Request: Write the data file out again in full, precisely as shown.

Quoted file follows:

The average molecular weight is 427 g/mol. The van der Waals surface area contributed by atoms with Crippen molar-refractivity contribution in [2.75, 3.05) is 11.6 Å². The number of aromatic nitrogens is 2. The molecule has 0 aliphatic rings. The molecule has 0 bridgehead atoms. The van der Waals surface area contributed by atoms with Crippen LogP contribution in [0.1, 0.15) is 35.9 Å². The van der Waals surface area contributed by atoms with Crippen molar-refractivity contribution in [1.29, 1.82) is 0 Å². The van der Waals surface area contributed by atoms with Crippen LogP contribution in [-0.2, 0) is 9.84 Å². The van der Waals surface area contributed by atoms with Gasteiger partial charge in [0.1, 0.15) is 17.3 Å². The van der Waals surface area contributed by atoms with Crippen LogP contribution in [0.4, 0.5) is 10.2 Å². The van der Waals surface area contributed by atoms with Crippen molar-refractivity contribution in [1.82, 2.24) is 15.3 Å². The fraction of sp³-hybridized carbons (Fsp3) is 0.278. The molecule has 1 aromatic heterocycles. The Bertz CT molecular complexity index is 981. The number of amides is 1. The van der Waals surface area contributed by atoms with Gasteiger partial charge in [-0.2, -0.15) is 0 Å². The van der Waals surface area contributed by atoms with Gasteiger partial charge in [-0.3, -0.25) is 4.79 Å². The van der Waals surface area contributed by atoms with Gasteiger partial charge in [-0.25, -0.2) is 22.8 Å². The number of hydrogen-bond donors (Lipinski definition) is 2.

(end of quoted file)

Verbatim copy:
The average molecular weight is 427 g/mol. The van der Waals surface area contributed by atoms with Crippen molar-refractivity contribution in [2.75, 3.05) is 11.6 Å². The number of aromatic nitrogens is 2. The molecule has 0 aliphatic rings. The molecule has 0 bridgehead atoms. The van der Waals surface area contributed by atoms with Crippen LogP contribution in [0.1, 0.15) is 35.9 Å². The van der Waals surface area contributed by atoms with Crippen molar-refractivity contribution in [1.29, 1.82) is 0 Å². The van der Waals surface area contributed by atoms with Crippen LogP contribution in [-0.2, 0) is 9.84 Å². The van der Waals surface area contributed by atoms with Gasteiger partial charge in [0.1, 0.15) is 17.3 Å². The van der Waals surface area contributed by atoms with Crippen LogP contribution in [0.4, 0.5) is 10.2 Å². The van der Waals surface area contributed by atoms with Crippen molar-refractivity contribution in [1.82, 2.24) is 15.3 Å². The fraction of sp³-hybridized carbons (Fsp3) is 0.278. The molecule has 1 aromatic heterocycles. The Bertz CT molecular complexity index is 981. The number of amides is 1. The van der Waals surface area contributed by atoms with Gasteiger partial charge in [-0.2, -0.15) is 0 Å². The van der Waals surface area contributed by atoms with Gasteiger partial charge in [-0.3, -0.25) is 4.79 Å². The van der Waals surface area contributed by atoms with Gasteiger partial charge in [-0.25, -0.2) is 22.8 Å². The number of hydrogen-bond donors (Lipinski definition) is 2.